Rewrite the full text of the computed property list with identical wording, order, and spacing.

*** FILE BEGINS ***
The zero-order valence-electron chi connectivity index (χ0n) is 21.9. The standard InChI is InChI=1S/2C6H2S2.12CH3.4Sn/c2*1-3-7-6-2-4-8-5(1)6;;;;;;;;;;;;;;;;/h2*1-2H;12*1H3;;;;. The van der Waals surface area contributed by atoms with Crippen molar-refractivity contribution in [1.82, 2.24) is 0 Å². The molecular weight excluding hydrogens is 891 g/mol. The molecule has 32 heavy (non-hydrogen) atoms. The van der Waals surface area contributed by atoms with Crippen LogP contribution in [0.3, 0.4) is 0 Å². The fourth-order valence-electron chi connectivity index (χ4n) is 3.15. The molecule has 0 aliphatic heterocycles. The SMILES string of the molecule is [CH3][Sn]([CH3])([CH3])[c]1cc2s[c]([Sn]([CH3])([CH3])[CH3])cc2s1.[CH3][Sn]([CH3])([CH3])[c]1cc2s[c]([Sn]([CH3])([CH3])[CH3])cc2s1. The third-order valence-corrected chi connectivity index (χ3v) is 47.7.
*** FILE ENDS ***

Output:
The zero-order valence-electron chi connectivity index (χ0n) is 21.9. The standard InChI is InChI=1S/2C6H2S2.12CH3.4Sn/c2*1-3-7-6-2-4-8-5(1)6;;;;;;;;;;;;;;;;/h2*1-2H;12*1H3;;;;. The van der Waals surface area contributed by atoms with Crippen molar-refractivity contribution in [1.82, 2.24) is 0 Å². The molecular weight excluding hydrogens is 891 g/mol. The molecule has 32 heavy (non-hydrogen) atoms. The van der Waals surface area contributed by atoms with Crippen LogP contribution in [0.3, 0.4) is 0 Å². The fourth-order valence-electron chi connectivity index (χ4n) is 3.15. The molecule has 0 aliphatic heterocycles. The SMILES string of the molecule is [CH3][Sn]([CH3])([CH3])[c]1cc2s[c]([Sn]([CH3])([CH3])[CH3])cc2s1.[CH3][Sn]([CH3])([CH3])[c]1cc2s[c]([Sn]([CH3])([CH3])[CH3])cc2s1. The third-order valence-corrected chi connectivity index (χ3v) is 47.7.